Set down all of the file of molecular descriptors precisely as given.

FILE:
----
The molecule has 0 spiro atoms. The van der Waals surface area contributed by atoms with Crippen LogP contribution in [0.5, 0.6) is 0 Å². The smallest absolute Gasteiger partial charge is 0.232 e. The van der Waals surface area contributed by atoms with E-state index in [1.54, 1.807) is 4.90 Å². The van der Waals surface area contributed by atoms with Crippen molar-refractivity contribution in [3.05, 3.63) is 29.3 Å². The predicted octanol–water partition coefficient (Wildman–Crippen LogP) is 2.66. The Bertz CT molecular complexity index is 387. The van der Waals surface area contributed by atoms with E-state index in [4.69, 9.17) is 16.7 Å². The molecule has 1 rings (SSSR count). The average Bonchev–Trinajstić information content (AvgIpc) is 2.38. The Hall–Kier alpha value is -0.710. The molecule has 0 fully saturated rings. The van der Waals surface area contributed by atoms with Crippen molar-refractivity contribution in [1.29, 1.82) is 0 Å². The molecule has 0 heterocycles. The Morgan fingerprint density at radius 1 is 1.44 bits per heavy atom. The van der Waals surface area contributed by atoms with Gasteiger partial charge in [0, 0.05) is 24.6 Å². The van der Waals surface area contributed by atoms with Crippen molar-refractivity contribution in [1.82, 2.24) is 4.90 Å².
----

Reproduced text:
The molecule has 0 spiro atoms. The van der Waals surface area contributed by atoms with Crippen LogP contribution in [0.5, 0.6) is 0 Å². The smallest absolute Gasteiger partial charge is 0.232 e. The van der Waals surface area contributed by atoms with E-state index in [1.54, 1.807) is 4.90 Å². The van der Waals surface area contributed by atoms with Crippen molar-refractivity contribution in [3.05, 3.63) is 29.3 Å². The predicted octanol–water partition coefficient (Wildman–Crippen LogP) is 2.66. The Bertz CT molecular complexity index is 387. The van der Waals surface area contributed by atoms with E-state index in [4.69, 9.17) is 16.7 Å². The molecule has 1 rings (SSSR count). The average Bonchev–Trinajstić information content (AvgIpc) is 2.38. The Hall–Kier alpha value is -0.710. The molecule has 0 fully saturated rings. The van der Waals surface area contributed by atoms with Crippen molar-refractivity contribution in [1.29, 1.82) is 0 Å². The molecule has 0 heterocycles. The Morgan fingerprint density at radius 1 is 1.44 bits per heavy atom. The van der Waals surface area contributed by atoms with Gasteiger partial charge in [0, 0.05) is 24.6 Å². The van der Waals surface area contributed by atoms with Crippen molar-refractivity contribution in [1.82, 2.24) is 4.90 Å².